Fine-Tuning

Fine tuning is the process of adapting a pre-trained model to a specific task or domain, such as performing classifications, answering questions or supporting medical diagnoses.

 

In many cases, far much less data is required to fine-tune a model than to pre-train it (under 1%). However, in cases where a limited amount of data was used during pre-training, significantly more data may be required to achieve intended results.

 

Source: Towards Data Science

 

An LLM model that has completed pre-training phase but has not yet been fine-tuned is referred to as a “base” model. The outputs of base models are often crude as they are not tailored to support specific use cases. The purpose of fine-tuning is to align the model’s outputs to human needs and expectations rather than statistically probable token-generated responses.

 

Source: Mastering LLM

 

The outputs of a given base model can vary depending on different fine-tuning approaches. For example, different societies have different attitudes and values. By taking a base model that understands all human language and fine-tuning it in different directions, one can reflect those different societal expectations in different end-state models.

 

Training LLMs, especially base models, is an incredibly expensive process. It requires farms of GPU servers, many weeks of processing time and a budget stretching into the millions (sometimes even tens of millions) of dollars. Modifying the output of a base-model via fine-tuning to support different use cases versus retraining a base model for each use case is a significantly less expensive approach.

 

While large organizations including OpenAI will spend substantial amounts of money on fine-tuning and their datasets will be very extensive, more focused models that yield impressive performance can be achieved with just a few hundred dollars. Recent advancements in fine0tuning have reduced fine tuning efforts that might otherwise have taken months of time to just days or even hours. The ability to dramatically reduce the cost of the process also makes it possible to use consumer-grade GPUs, which brings about a huge reduction in cost and accessibility.

 

In all cases, the goal of fine-tuning is to generate responses that minimize the difference between its predictions and the provided responses while continuing to learn and refine parameters to improve the model’s output.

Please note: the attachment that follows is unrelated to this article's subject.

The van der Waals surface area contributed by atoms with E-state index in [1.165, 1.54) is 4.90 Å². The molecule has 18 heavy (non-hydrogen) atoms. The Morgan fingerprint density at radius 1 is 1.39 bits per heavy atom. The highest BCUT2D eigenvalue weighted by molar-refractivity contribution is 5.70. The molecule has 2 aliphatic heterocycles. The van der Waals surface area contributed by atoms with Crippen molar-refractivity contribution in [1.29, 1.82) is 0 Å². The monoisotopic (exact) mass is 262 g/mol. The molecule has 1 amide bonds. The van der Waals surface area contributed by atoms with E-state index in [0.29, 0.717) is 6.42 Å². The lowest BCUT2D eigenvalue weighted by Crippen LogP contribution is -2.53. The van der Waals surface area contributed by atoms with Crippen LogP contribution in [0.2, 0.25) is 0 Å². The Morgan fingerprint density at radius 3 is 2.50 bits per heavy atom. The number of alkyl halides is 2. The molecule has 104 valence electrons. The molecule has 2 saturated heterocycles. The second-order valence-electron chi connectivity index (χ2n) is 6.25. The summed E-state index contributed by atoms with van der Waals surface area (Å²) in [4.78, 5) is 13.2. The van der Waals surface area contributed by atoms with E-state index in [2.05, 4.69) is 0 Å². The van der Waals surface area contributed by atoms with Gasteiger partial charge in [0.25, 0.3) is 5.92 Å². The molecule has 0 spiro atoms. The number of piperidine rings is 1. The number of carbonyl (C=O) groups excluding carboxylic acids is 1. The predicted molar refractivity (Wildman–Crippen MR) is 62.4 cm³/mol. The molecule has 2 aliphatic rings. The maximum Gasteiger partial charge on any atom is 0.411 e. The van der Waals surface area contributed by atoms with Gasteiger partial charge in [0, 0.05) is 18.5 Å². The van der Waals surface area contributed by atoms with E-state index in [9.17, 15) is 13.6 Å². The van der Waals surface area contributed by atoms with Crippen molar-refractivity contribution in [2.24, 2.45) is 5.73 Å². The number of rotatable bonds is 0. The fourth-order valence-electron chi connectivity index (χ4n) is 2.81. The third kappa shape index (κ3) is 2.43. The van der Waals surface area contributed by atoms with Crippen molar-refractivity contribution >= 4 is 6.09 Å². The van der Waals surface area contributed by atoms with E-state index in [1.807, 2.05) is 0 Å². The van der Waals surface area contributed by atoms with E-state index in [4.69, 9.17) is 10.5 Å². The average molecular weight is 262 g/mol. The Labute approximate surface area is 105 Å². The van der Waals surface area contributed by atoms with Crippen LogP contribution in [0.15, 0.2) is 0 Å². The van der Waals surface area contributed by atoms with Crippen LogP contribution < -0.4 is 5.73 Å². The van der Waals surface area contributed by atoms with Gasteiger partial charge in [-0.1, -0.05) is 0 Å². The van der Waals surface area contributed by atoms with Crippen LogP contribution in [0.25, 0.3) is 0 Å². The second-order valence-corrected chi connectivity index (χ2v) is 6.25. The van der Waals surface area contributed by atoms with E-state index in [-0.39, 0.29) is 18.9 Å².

Source: Mastering LLM

 

There are several approaches to fine tune LLM base models:

 

Full Fine-Tuning

Full Fine-Tuning applies the pre-trained LLM to a target dataset to tailor the model for a specific use case. There are two general approaches to full-fine tuning:

  • Update the output layers only – Retains the parameters of the pre-trained LLM in a frozen state and only train the newly added output layers.
  • Update all layers –  Updates all of the layers within the model based on the data set to refine the output. This method is considerably more expensive due to the increased number of parameters that are required to be updated but it typically yields superior results.

 

Parameter Efficient Fine-Tuning

Parameter Efficient Fine-Tuning is a lightweight tuning approach that only requires updating a small fraction of a model’s parameters while other parameters are kept frozen. There are two general approaches to parameter efficient fine-tuning:

  • Adapter tuning – Inserts additional task-specific layers called adapters between the model’s layers. During tuning, only the parameters of the adapters are updated. One popular adapter tuning approach is called Low-Rank Adaptation (LoRA).

LoRA works by dramatically reducing the size of the mathematical vectors that need to be adjusted, therefore reducing the number of calculations required to fine-tune. There’s a small hit to model accuracy, but the cost reduction of the fine-tuning process is very significant. For example, LoRA reduces the average memory requirements of finetuning a 65B parameter model from >780GB of GPU memory to <48GB without degrading the runtime or predictive performance.

 

Source: Towards Data Science

  • Pre-fix tuning – Prepends a sequence of continuous task-specific vectors to the model called a prefix. During tuning, only prefix parameters are tuned while the pre-trained model parameters are kept frozen.

 

Instruction-Tuning

Instruction-Tuning focusses on teaching a model how to do useful things such as how to be a chatbot, text summarization, text classification, etc. The objective of the process is to create a model learns by using supervised examples so that’s better able to follow instructions — so when we one prompts, “summarize this”, the model understands the request and performs the task. All of model’s parameters are updated during instruction-tuning. This approach substantially improves zero-shot (no examples provided in the prompt input) on unseen tasks.